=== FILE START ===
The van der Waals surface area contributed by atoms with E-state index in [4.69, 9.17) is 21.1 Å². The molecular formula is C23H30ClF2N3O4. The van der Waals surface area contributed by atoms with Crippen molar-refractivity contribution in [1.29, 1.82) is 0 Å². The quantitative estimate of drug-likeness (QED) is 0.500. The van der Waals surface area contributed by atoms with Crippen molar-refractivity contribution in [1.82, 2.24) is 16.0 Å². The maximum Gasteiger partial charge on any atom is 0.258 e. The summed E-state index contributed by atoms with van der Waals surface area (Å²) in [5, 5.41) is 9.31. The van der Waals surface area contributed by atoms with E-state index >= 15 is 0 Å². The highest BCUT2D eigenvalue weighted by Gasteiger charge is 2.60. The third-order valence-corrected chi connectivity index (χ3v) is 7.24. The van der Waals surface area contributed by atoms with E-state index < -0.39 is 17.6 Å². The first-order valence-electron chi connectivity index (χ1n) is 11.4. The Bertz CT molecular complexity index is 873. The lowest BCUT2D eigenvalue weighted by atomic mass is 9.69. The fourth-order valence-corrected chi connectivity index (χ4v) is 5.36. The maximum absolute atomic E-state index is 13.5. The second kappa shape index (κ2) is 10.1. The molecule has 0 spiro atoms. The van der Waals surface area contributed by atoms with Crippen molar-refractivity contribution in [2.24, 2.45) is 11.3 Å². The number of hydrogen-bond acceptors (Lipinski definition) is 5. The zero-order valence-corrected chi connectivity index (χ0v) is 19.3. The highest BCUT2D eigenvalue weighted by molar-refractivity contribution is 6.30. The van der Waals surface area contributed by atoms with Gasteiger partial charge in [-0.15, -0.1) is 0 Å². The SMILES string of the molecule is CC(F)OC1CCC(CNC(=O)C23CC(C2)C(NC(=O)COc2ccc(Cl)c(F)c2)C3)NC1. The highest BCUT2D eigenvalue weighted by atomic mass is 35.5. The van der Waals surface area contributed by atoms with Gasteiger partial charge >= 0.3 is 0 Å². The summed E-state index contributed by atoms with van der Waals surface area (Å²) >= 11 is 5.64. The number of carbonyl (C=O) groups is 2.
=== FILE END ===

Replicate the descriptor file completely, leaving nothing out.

The van der Waals surface area contributed by atoms with E-state index in [4.69, 9.17) is 21.1 Å². The molecular formula is C23H30ClF2N3O4. The van der Waals surface area contributed by atoms with Crippen molar-refractivity contribution in [1.29, 1.82) is 0 Å². The quantitative estimate of drug-likeness (QED) is 0.500. The van der Waals surface area contributed by atoms with Crippen molar-refractivity contribution in [1.82, 2.24) is 16.0 Å². The maximum Gasteiger partial charge on any atom is 0.258 e. The summed E-state index contributed by atoms with van der Waals surface area (Å²) in [5, 5.41) is 9.31. The van der Waals surface area contributed by atoms with E-state index >= 15 is 0 Å². The highest BCUT2D eigenvalue weighted by Gasteiger charge is 2.60. The third-order valence-corrected chi connectivity index (χ3v) is 7.24. The van der Waals surface area contributed by atoms with E-state index < -0.39 is 17.6 Å². The first-order valence-electron chi connectivity index (χ1n) is 11.4. The Bertz CT molecular complexity index is 873. The lowest BCUT2D eigenvalue weighted by atomic mass is 9.69. The fourth-order valence-corrected chi connectivity index (χ4v) is 5.36. The maximum absolute atomic E-state index is 13.5. The second kappa shape index (κ2) is 10.1. The molecule has 0 spiro atoms. The van der Waals surface area contributed by atoms with Crippen molar-refractivity contribution in [2.24, 2.45) is 11.3 Å². The number of hydrogen-bond acceptors (Lipinski definition) is 5. The zero-order valence-corrected chi connectivity index (χ0v) is 19.3. The highest BCUT2D eigenvalue weighted by molar-refractivity contribution is 6.30. The van der Waals surface area contributed by atoms with Gasteiger partial charge in [-0.15, -0.1) is 0 Å². The SMILES string of the molecule is CC(F)OC1CCC(CNC(=O)C23CC(C2)C(NC(=O)COc2ccc(Cl)c(F)c2)C3)NC1. The highest BCUT2D eigenvalue weighted by atomic mass is 35.5. The van der Waals surface area contributed by atoms with Gasteiger partial charge >= 0.3 is 0 Å². The summed E-state index contributed by atoms with van der Waals surface area (Å²) >= 11 is 5.64. The number of carbonyl (C=O) groups is 2.